The Wreck of the Lucius

Crystalline waves break on the shores of a large cove, water cool and deep green lapping up on white sands beneath the palm trees that mark the land’s edge. This cove once served a bustling merchant fleet; the old wooden docks have rotted and been blown away by vast storms, and only their piers remain. The city that stretched from the hinterland to the cove’s prominent hook lies abandoned, decaying and buried by time and tide. Only a few inhabitants yet remain.

A strange metal sight rises from the heart of the cove, recognizable to any sailor as a ship set prow-first into the cove’s depths. Its hull still gleams, metal untarnished but for bizarre scorched gouges that have opened its sides, and its masts jut proud and perpendicular from the brilliant brass of the deck. The ship dwarfs any galleon which once called this harbor home, its stern rising high above the waves. Letters in indelible white proclaim the ship “Lucius,” written in large script beneath the chromed gunwales.

The water around around the Lucius holds a strange consistency, gradually thickening from liquid to slime to gel as one approaches. The learned scholars of the dead coastal city once proposed that this oddity, brought by the ship’s arrival, was to blame for the sudden waves of plague and deformity which wracked the city’s populace. But rigorous avoidance of the cove’s water did nothing to slow the death which rolled through the city. This, on top of the destruction wrought when the metal ship plummeted from a clear sky into the harbor’s center, sealed the city’s end.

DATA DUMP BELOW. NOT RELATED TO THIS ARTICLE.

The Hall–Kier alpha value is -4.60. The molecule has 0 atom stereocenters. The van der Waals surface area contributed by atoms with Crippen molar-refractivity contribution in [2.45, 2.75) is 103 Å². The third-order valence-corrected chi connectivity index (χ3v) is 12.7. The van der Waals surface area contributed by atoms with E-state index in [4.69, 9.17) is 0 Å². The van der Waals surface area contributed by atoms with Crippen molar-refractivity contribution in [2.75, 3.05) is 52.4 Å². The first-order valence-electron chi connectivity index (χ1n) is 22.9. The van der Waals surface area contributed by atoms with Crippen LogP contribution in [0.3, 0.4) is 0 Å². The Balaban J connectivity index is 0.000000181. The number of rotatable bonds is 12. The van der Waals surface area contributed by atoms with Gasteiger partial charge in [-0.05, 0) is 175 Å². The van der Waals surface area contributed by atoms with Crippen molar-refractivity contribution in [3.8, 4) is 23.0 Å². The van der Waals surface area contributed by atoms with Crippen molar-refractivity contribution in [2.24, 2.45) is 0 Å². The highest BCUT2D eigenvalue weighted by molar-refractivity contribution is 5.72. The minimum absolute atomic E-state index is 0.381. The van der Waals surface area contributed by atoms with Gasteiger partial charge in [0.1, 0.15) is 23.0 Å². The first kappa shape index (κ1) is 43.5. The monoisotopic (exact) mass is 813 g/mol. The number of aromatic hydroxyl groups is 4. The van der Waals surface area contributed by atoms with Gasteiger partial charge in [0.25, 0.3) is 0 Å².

No life has stirred from within the metal ship—none that any nearby can see. Of the adventurous souls who have attempted to board the shining vessel, only two have returned. The first died within weeks of a terrible wasting disease, raving about the oceans between stars, the brave folk who dare to sail them, and the terrible things which stalk those sailors through the darkness. The other adventurer, perhaps more obdurate and dull, merely showed several small golden statues they’d retrieved and noted that the ship was filled with marvels beyond compare. That second adventurer disappeared soon thereafter. Many of those who heard their story died of ague.

The few fisherfolk that still make this cove their home claim that the Lucius sings on some nights, a keening dirge that washes from one end of the harbor to the other. On those nights, they say, lights and figures can be seen moving about aboard the ship, above and below the water. They claim it’s worst on the nights with no moon, and that the Lucius has been changing slowly over the years: that there are new scorch marks, that the “ghosts” struggle harder, and that the ship’s song has grown harsher. The oldest among the fisherfolk says she’s worried for the ship’s crew.

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